Quantifying Measurement Fluctuations from Stochastic Surface Processes on Sensors with Heterogeneous Sensitivity
Physical Review Applied
American Physical Society
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Charmet, J., Michaels, T., Daly, R., Prasad, A., Thiruvenkathanathan, P., Langley, R., Knowles, T., & et al. (2016). Quantifying Measurement Fluctuations from Stochastic Surface Processes on Sensors with Heterogeneous Sensitivity. Physical Review Applied, 5 (064016)https://doi.org/10.1103/PhysRevApplied.5.064016
Recent advances in micro- and nanotechnology have enabled the development of ultrasensitive sensors capable of detecting small numbers of species. In general, however, the response induced by the random adsorption of a small number of objects onto the surface of such sensors results in significant fluctuations due to the heterogeneous sensitivity inherent to many such sensors coupled to statistical fluctuations in the particle number. At present, this issue is addressed by considering either the limit of very large numbers of analytes, where fluctuations vanish, or the converse limit, where the sensor response is governed by individual analytes. Many cases of practical interest, however, fall between these two limits and remain challenging to analyze. Here, we address this limitation by deriving a general theoretical framework for quantifying measurement variations on mechanical resonators resulting from statistical-number fluctuations of analyte species. Our results provide insights into the stochastic processes in the sensing environment and offer opportunities to improve the performance of mechanical-resonator-based sensors. This metric can be used, among others, to aid in the design of robust sensor platforms to reach ultrahigh-resolution measurements using an array of sensors. These concepts, illustrated here in the context of biosensing, are general and can therefore be adapted and extended to other sensors with heterogeneous sensitivity.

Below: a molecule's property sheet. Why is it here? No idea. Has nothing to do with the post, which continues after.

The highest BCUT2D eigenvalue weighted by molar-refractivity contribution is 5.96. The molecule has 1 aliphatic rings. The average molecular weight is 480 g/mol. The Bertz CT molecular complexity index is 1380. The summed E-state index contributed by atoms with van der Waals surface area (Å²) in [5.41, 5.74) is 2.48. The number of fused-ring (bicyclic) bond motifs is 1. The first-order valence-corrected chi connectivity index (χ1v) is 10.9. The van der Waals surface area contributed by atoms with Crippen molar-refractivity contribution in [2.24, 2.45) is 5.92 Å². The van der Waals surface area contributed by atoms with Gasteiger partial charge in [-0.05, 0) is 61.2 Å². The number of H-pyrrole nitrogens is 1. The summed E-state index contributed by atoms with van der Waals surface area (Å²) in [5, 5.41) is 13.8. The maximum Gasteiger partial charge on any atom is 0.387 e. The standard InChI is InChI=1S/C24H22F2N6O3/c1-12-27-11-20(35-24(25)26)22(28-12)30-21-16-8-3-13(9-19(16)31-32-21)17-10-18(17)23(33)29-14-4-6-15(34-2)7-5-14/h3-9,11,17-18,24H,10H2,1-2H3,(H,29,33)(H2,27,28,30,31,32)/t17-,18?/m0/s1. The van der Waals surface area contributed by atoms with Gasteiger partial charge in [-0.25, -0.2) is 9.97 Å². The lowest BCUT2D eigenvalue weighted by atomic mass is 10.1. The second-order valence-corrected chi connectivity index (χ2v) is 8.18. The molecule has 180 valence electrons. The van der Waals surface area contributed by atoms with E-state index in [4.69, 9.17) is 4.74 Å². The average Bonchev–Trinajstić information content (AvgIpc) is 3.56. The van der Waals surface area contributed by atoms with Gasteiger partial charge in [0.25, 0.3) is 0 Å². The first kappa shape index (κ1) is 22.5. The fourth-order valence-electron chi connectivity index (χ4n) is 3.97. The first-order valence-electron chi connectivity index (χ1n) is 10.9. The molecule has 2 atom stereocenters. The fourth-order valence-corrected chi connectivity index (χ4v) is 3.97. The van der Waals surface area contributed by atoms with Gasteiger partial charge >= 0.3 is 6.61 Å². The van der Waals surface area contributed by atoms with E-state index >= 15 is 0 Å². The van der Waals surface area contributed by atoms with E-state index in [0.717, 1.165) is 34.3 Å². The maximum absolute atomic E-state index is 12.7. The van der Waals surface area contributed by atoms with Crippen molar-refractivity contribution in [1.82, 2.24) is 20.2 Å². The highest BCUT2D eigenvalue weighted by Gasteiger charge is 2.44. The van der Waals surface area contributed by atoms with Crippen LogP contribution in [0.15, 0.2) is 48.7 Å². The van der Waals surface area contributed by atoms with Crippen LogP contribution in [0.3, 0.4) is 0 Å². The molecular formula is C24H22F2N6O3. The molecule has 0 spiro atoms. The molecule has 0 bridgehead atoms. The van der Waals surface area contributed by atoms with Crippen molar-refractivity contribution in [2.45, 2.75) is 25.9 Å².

We acknowledge funding from the W. D. Armstrong fund, Biotechnology and Biological Sciences Research Council, Newman Foundation, St. John’s College–University of Cambridge, and European Research Council.
External DOI: https://doi.org/10.1103/PhysRevApplied.5.064016
This record's URL: https://www.repository.cam.ac.uk/handle/1810/256626
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